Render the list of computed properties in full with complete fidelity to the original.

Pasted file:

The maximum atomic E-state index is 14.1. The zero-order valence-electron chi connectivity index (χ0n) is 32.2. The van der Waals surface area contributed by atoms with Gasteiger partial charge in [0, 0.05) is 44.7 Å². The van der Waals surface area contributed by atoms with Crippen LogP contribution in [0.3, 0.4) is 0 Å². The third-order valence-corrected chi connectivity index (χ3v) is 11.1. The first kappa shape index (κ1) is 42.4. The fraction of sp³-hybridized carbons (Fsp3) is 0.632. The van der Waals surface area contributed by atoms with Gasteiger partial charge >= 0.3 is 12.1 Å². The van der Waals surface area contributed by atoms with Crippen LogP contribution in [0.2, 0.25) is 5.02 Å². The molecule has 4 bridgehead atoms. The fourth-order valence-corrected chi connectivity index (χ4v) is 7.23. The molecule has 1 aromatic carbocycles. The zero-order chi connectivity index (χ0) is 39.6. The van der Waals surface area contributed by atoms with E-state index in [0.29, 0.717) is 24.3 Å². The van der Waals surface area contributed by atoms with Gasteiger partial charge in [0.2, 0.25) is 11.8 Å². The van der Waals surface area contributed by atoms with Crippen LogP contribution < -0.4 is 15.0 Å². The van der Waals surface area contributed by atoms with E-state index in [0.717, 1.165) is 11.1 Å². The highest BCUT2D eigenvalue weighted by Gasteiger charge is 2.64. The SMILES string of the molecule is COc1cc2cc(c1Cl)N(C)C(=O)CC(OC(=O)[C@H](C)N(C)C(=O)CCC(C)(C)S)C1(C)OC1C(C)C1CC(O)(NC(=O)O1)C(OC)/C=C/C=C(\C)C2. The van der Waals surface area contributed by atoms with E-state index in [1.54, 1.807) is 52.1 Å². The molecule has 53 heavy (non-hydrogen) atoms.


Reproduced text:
The maximum atomic E-state index is 14.1. The zero-order valence-electron chi connectivity index (χ0n) is 32.2. The van der Waals surface area contributed by atoms with Gasteiger partial charge in [0, 0.05) is 44.7 Å². The van der Waals surface area contributed by atoms with Crippen LogP contribution in [0.3, 0.4) is 0 Å². The third-order valence-corrected chi connectivity index (χ3v) is 11.1. The first kappa shape index (κ1) is 42.4. The fraction of sp³-hybridized carbons (Fsp3) is 0.632. The van der Waals surface area contributed by atoms with Gasteiger partial charge >= 0.3 is 12.1 Å². The van der Waals surface area contributed by atoms with Crippen LogP contribution in [0.2, 0.25) is 5.02 Å². The molecule has 4 bridgehead atoms. The fourth-order valence-corrected chi connectivity index (χ4v) is 7.23. The molecule has 1 aromatic carbocycles. The zero-order chi connectivity index (χ0) is 39.6. The van der Waals surface area contributed by atoms with E-state index in [0.29, 0.717) is 24.3 Å². The van der Waals surface area contributed by atoms with Gasteiger partial charge in [0.2, 0.25) is 11.8 Å². The van der Waals surface area contributed by atoms with Crippen LogP contribution < -0.4 is 15.0 Å². The van der Waals surface area contributed by atoms with E-state index in [0.717, 1.165) is 11.1 Å². The highest BCUT2D eigenvalue weighted by Gasteiger charge is 2.64. The SMILES string of the molecule is COc1cc2cc(c1Cl)N(C)C(=O)CC(OC(=O)[C@H](C)N(C)C(=O)CCC(C)(C)S)C1(C)OC1C(C)C1CC(O)(NC(=O)O1)C(OC)/C=C/C=C(\C)C2. The van der Waals surface area contributed by atoms with E-state index in [1.54, 1.807) is 52.1 Å². The molecule has 53 heavy (non-hydrogen) atoms.